1. Limited time only! Sign up for a free 30min personal tutor trial with Chegg Tutors
    Dismiss Notice
Dismiss Notice
Join Physics Forums Today!
The friendliest, high quality science and math community on the planet! Everyone who loves science is here!

Homework Help: General relativity - gravitational wave/geodesic problem?

  1. May 29, 2010 #1
    Imagine a + polarized gravitational wave propagating in the z direction. A particle in the field of this wave has the following lagrangian:
    [tex] L = -c^2(\frac{dt}{d\tau})^2 + (1 + hcos(wt))(\frac{dx}{d\tau})^2 + (1 - hcos(wt))(\frac{dy}{d\tau})^2 + (\frac{dz}{d\tau})^2[/tex]

    where tau is the proper time in the particle's frame, x,y,z & t are the spacetime coordinates used to describe the particle's trajectory, h is a number far smaller than 1 and w is the wave's angular frequency.

    the problem starts off by asking me to show that there are 3 constants of the motion. The Euler-Lagrange equation yields the constants A, B and C:

    [tex]A = \frac{dz}{d\tau}[/tex],
    [tex]B = (1 + hcos(wt))\frac{dx}{d\tau}[/tex],
    [tex]C = (1 - hcos(wt))\frac{dy}{d\tau}[/tex].

    The problem then gets me to prove that [tex] \frac{dy}{dx} = M(1 + 2hcos(wt))[/tex], which it turns out is done with the combination of the [tex] \frac{dy}{d\tau} [/tex] and [tex] \frac{dy}{d\tau} [/tex] expressions above, and the use of 1st order power series expansions. (It turns out that the constant M = C/B.)

    Now i've reached the last part where I'm not sure how to proceed - this is surely the whole point of doing all the previous calculations and is the bit I am actually supposed to learn something from.

    I am asked "Is a straight line trajectory in the x direction a geodesic here? Is a straight line trajectory along the line x=y a geodesic?" If the answer to either of these is no, I am also asked to sketch a geodesic as h tends to zero.

    What I'm thinking is, I'm looking at the dy/dx expression and seeing that it's non-zero. Is that telling us that you cannot move in the x-direction without moving in the y-direction, so that you cannot move in a straight line trajectory in the x-direction?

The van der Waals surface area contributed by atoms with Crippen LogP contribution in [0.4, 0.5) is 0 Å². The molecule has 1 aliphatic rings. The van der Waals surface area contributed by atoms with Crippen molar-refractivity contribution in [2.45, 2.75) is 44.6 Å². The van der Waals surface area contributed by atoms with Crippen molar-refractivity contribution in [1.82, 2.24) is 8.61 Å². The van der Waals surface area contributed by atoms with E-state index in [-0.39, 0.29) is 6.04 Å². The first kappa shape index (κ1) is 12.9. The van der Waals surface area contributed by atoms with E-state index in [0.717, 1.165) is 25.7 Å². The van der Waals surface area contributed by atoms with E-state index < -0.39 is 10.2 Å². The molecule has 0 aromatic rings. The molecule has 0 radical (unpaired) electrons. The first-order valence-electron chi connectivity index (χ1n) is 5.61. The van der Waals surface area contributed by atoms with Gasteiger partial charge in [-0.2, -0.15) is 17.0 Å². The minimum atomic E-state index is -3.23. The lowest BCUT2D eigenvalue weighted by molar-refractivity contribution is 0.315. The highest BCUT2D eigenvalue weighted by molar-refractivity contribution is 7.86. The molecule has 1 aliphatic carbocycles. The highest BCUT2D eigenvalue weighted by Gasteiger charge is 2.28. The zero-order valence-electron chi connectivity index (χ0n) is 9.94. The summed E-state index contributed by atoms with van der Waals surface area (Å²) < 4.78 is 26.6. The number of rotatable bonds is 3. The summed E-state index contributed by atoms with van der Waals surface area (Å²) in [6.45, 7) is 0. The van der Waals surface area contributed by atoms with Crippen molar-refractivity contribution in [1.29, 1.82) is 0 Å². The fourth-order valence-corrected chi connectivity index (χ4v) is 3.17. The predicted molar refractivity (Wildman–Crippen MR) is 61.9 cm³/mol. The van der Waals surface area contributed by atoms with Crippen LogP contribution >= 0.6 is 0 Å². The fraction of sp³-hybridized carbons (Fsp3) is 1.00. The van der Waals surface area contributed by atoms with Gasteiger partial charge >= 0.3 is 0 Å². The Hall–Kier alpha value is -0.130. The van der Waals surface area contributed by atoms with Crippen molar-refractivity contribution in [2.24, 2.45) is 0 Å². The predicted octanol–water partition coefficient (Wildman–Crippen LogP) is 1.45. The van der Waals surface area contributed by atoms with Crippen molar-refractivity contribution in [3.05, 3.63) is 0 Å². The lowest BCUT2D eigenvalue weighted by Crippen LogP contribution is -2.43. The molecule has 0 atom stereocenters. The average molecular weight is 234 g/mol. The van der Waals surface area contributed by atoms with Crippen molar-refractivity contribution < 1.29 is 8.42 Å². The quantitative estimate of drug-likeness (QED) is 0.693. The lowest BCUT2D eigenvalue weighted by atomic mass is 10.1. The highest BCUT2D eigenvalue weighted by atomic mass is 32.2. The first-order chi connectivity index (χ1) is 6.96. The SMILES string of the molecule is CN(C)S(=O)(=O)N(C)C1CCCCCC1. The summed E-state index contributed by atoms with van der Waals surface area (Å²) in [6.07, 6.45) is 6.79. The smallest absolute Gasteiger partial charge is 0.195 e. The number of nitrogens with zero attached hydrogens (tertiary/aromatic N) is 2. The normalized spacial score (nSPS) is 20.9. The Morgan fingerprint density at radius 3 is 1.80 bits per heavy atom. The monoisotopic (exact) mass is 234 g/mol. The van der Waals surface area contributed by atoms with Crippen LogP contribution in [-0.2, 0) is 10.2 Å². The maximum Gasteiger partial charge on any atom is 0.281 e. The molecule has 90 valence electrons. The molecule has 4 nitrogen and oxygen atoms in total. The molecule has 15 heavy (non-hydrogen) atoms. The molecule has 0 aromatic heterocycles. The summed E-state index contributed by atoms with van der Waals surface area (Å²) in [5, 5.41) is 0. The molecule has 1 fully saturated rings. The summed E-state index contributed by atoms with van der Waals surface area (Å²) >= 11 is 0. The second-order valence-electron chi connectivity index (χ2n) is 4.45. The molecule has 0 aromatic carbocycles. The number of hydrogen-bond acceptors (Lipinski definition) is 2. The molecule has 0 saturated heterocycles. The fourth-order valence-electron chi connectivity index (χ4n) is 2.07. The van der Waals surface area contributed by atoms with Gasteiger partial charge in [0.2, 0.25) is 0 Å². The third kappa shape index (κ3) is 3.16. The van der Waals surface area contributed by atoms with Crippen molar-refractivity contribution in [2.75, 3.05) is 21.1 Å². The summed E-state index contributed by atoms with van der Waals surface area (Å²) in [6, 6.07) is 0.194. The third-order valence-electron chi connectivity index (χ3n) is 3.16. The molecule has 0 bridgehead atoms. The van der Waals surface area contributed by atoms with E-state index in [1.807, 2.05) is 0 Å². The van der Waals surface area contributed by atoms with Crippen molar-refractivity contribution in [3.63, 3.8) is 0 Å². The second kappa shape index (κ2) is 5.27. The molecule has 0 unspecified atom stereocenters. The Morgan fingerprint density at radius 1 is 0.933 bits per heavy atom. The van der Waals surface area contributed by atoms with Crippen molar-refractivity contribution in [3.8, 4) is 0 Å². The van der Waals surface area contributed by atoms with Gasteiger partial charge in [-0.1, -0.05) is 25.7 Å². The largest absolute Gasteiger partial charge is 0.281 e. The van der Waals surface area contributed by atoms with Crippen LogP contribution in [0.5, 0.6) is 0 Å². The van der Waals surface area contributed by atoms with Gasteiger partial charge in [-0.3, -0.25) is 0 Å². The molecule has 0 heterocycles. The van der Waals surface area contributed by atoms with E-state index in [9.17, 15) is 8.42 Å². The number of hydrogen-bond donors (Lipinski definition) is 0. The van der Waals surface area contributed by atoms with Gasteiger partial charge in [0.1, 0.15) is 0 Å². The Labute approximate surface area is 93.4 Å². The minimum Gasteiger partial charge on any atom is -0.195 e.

Also, the question is saying that the x-direction is perpendicular to the wave propagation direction (the z-direction). I'm not sure what bearing this has, because if space is distorted, surely that could affect all directions, right? I also have no idea what I would sketch either.

    I really appreciate any answers, getting to this stage has taken me ages of mindless mathematics but I don't feel like I've learned any physics yet.
    Can anyone help out?

  2. jcsd
  3. Jun 3, 2010 #2
    I may be confused here, but what is a straight line in a curved space? From my understanding, there are no more straight lines, but geodesics. So the way I see it, the problem is asking you: is a geodesic a geodesic?

    Now, if we "define" a straight line to be something parametrized as:

    x = at+b \;
    y = ct + d

    I would say the answer is a blatant no...

    I'll get some new ideas when I go outside! I'll be back soon!
    Last edited: Jun 3, 2010
  4. Jun 3, 2010 #3
    Is there any hope of solving the geodesic equation of motion? If so, that could prove your point and allow you to plot geodesics.

    I have another idea, try plotting an x-y, we see that geodesics for a constant time "t0" have the derivative:

    \frac{dy}{dx} = M \left[ 1 + 2h cos\left(\omega t_{o}\right) \right]

    You can at least draw the "geodesics at constant time," though a moving particle will change the "constant" t0 as time goes by.

    As for the straight line geodesics, for an x directed one dy = 0 so it is a geodesic if M is also 0. The y=x one is not a geodesic since assuming it is will give you:

    1 = M \left[ 1 + 2h cos\left(\omega t\right) \right]

    which is just not true, since M is constant.
Share this great discussion with others via Reddit, Google+, Twitter, or Facebook